- To season cast iron, you’ll need a block of lard, tin foil, and your oven. First, cover the bottom rack of your oven with tinfoil to collect spillage. Next, preheat your oven at 350 – 400 degrees. Cover your cast iron with a thin layer of lard and set it face down on the upper rack. Be sure to open a window and keep your oven fan on. It will smoke some (I turn off my smoke alarm, but that’s not “safe” I guess). Let the cast iron bake for an hour and take it out with an oven mitt. Your pan should be dark brown and ready for action, but to get a truly righteous seasoning, cast iron pros recommend repeating this process up to three times.
- Store cast iron cookware in a cool, dry place. You don’t want to remove rust and re-season often – the seasoning grows more precious and flavorful with age. Keeping your cast iron cookware in a cool dry place, and using it often, will prevent rusting. If your cast iron piece has a lid, place a paper towel inside to absorb any moisture that may accumulate. If you don’t have much room, the oven is a great place to store your cast iron.
More Ways to Care for and Clean Cast Iron
- Do I have to use lard? No. People use Crisco, olive oil, canola oil, vegetable oil – any cooking oil to season their cast iron. As long the pores are made smooth and you have a non-stick surface, it doesn’t matter. Of course, different oils create different flavors – but that’s a matter of taste.
- Seasoning cast iron on the grill. Seasoning can be stinky and smoky. Avoid getting yelled at by your significant other by working your alchemy outside on the grill.
- Seasoning your cast iron skillet or griddle with bacon. I like this method because I’m a pig (cannibal too?). It gives me an excuse to eat bacon. Simply frying four to five rounds of bacon will work oils and fat into your cast iron.
- Why can’t I use soap to clean cast iron? Sigh…Ok, some people do use soap, but this is a sin against The Church of Cast Iron. How about this: grab some canola oil and pretend it’s soap (soap is made from fats and oils, after all) and scrub away. This will get your cast iron clean – BUT IT WILL NEVER SPARKLE . . . for Christ’s sake.
- Wire brush. My neighbors are smart when it comes to the culinary arts. They clean cast iron with a wire brush, but then again, their seasoning is old and well-bonded to the cast iron.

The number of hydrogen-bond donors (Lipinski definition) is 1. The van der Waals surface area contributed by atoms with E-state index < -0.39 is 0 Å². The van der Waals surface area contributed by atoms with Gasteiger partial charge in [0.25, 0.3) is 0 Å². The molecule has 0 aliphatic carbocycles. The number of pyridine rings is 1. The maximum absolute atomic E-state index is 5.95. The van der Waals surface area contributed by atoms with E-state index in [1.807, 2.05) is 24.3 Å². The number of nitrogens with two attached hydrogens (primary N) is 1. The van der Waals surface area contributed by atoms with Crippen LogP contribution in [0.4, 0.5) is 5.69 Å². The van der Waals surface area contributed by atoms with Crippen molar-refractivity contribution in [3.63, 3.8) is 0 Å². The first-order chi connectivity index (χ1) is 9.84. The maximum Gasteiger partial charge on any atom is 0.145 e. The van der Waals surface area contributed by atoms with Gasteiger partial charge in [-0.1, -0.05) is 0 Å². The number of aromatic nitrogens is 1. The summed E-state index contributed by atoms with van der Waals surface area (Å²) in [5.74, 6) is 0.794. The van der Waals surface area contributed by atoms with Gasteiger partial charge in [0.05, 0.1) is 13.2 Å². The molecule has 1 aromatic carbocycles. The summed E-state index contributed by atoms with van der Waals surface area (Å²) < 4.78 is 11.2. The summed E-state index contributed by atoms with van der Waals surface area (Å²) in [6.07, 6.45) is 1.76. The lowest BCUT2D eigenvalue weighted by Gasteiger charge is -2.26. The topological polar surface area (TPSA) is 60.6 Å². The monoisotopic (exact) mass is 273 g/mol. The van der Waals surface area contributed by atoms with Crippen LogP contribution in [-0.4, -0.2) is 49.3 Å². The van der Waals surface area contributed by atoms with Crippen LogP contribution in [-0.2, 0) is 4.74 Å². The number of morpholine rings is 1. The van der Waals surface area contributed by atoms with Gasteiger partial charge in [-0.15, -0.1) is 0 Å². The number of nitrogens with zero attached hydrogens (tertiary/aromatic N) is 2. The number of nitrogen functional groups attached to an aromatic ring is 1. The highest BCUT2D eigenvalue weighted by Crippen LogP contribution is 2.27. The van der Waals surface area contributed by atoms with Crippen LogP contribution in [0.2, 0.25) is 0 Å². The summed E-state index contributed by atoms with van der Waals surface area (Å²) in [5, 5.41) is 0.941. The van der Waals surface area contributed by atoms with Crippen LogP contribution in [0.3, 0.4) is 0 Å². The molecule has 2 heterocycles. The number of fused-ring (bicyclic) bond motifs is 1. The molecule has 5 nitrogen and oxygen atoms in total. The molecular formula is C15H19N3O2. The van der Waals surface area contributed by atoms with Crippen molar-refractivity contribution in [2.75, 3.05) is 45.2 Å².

- Clean rust and built-up fat from cast iron with Coca-Cola. Here is yet another reason never to drink but, alas, to buy Coca-Cola. Leave your cast iron in this vile soda overnight and scrub away with a plastic brush in the morning. It works.
- To clean lots of rust or built-up gunk, use a rotary wire brush. This is great for those ancient, neglected cast iron pieces discovered at garage sales. Buy a mean wire brush that can attach to a power drill. Go to town. Your cast iron will soon be ready for re-seasoning.
Cast Iron Literature
Cast Iron Cooking For Dummies. Even if you don’t consider yourself a dummy (most dummies don’t) this is a must for the novice cast iron cook. It will show you how to clean cast iron and care for it (like you need that now), as well as what to look for before purchasing cast iron cookware. The recipes cover a wide range of foods for both indoor and outdoor cooking. It’s also a very inexpensive book. You can buy this book from Amazon.
The Cast Iron Skillet Cookbook: Recipes for the Best Pan in Your Kitchen. This cookbook doesn’t actually focus entirely on that cast iron icon – the skillet. It boats over 90 recipes for your stove, oven, and outdoor Dutch oven cooking. It has gotten good reviews from several culinary websites. One complaint (not mine) is that it favors comfort food over gourmet cooking.
Cast Iron Cooking: 50 Gourmet-Quality Dishes from Entrees to Desserts. Cast iron isn’t just for campfires and bulking up for no reason. This book demonstrates just how versatile cast iron is, as you’ll learn how to cook healthy gourmet entrees, desserts, and side dishes. For beginners, there is a chapter on different styles of cast iron cookware and what they are used for. There is also a chapter on live-fire and charcoal cooking for those classic recipes.